Reliability and Resilience
Reliable, resilient software systems recover quickly from failures. Automated testing and monitoring tools help detect issues early, preventing escalation. Deployment methods allowing rollbacks also mitigate downtime caused by faulty updates.
Automation can introduce complexity. Platform engineers must carefully evaluate automation requests, ensuring they don't disrupt overall infrastructure. Streamlining configuration is necessary to maintain consistency and avoid later issues. Automation tools like Ansible can assist in this process.
In platform engineering, managing configurations, especially in multi-cloud architecture, is challenging. Platform engineers must ensure configurations are stored securely, consistently, and centrally.
Choosing the right tools and technologies is crucial, and organizations should evaluate each option based on specific requirements. Popular platform engineering tools include Kubernetes, Docker, Ansible, Jenkins, Terraform, GitLab, Amazon Web Services (AWS), Google Cloud Platform (GCP), Microsoft Azure, Puppet, and ArgoCD.
Best practices that keep platform engineers winning
For organizations looking to establish a successful platform engineering practice here are some best practices to stay on the right track and reap maximum benefits:
- Set clear goals and metrics: Define your goals and objectives before embarking on a platform engineering journey. Establishing measurable success criteria will help track progress, identify pain points, and assess improvements.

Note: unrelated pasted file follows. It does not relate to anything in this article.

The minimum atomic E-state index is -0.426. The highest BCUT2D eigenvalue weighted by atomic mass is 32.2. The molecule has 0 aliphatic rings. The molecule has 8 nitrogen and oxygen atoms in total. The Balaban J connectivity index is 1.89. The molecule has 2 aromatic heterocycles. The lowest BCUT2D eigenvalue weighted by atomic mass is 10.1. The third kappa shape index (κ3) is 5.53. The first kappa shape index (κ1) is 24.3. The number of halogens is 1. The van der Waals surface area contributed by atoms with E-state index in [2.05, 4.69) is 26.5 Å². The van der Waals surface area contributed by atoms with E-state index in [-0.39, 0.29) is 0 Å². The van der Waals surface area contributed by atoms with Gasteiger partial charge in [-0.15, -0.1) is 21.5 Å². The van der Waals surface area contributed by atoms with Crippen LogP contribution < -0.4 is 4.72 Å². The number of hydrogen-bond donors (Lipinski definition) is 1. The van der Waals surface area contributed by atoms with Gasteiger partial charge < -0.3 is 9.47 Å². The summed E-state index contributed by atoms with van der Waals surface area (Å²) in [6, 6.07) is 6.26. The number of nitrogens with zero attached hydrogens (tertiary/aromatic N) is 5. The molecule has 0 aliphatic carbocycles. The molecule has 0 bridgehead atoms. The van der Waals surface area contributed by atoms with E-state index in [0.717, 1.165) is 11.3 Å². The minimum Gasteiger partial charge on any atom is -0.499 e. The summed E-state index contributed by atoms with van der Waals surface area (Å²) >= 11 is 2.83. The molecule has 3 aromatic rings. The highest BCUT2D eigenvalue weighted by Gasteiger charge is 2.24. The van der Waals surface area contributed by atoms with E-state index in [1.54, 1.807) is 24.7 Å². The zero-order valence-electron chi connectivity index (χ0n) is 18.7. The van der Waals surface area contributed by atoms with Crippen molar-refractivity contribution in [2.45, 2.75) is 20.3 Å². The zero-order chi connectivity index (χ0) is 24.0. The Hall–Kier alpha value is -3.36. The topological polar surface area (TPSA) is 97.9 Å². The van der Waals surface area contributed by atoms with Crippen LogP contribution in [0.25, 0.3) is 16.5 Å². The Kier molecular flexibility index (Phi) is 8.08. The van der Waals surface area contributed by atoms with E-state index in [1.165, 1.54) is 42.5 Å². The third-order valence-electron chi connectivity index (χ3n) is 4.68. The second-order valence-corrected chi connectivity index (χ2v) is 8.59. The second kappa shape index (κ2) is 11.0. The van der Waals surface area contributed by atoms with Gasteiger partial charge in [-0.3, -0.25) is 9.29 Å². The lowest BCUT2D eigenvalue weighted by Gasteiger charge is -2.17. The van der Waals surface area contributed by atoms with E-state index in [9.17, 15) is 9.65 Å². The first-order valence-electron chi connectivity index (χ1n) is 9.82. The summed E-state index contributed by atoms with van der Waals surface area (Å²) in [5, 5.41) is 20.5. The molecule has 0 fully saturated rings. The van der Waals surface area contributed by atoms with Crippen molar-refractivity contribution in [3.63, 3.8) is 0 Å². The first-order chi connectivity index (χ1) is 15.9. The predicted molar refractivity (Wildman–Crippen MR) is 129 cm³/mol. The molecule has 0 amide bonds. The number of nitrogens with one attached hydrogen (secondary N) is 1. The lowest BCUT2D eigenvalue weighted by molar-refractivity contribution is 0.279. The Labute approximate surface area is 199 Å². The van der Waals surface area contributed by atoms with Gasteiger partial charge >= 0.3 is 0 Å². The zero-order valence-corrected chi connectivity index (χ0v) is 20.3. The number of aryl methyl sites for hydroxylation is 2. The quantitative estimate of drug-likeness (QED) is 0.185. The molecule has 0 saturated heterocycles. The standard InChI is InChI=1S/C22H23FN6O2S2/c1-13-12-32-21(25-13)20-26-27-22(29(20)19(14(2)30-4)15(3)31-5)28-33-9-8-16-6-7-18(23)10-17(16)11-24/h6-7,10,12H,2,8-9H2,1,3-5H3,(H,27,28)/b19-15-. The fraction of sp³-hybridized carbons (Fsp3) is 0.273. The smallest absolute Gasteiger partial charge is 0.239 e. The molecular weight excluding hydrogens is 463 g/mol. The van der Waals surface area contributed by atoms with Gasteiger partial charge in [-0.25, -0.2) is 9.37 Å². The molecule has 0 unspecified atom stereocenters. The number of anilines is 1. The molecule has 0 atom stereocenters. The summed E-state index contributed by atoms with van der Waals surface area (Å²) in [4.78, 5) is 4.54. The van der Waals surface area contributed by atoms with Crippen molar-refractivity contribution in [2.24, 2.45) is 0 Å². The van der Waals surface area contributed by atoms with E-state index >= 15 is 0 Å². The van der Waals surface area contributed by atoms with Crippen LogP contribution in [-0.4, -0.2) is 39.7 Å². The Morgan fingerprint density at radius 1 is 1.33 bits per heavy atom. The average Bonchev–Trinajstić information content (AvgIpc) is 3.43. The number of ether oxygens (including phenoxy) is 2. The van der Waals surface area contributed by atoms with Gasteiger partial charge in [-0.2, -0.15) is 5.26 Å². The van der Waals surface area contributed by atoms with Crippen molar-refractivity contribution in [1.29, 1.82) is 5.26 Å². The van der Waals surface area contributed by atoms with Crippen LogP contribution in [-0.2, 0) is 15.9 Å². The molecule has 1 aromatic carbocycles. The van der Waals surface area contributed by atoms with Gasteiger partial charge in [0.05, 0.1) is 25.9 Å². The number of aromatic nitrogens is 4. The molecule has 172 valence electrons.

- Adopt incremental changes: Start small and make incremental changes. Gradually tackle one problem area at a time. This approach can minimize disruption, allowing for continuous feedback, evaluation, and adaptation.
- Leverage existing technologies: To ease the adoption process, leverage existing technologies and tools that already work well within your organization. Integrating familiar tools can save time, minimize resistance, and ensure a smoother transition.
- Develop a shared understanding: Encourage collaboration between development and operations teams. A shared understanding of each team's responsibilities, workflows, and goals helps create a cohesive ecosystem that fosters a true platform engineering-driven mindset.
Remember, the journey to successful platform engineering adoption takes commitment and collaborative effort. By understanding the challenges, learning from the experiences of others, and investing time and resources into best practices, your organization can embrace platform engineering and the benefits of streamlined workflows, increased efficiency, and enhanced collaboration.
Wrapping platform engineering up
Platform engineering plays a big role in converging all the valuables used in serving the end user and ensuring that the internal users encounter minimum friction and expend less cognitive effort when using them to improve the end-user experience.
To maximize IDPs, it's crucial to know how platforms tie into DevOps and Site Reliability Engineering (SRE) so that everyone in the equation wields only the necessary influence on the others while being as helpful as possible in achieving the shared goal of delivering higher quality and more reliable software more efficiently.
Accordingly, we'll work to further the conversation by expounding on topics like developer experience (DevEx), DevSecOps, agile development derivatives, and more. So, feel free to check out our resources and join our growing community on our social media pages to follow these conversations.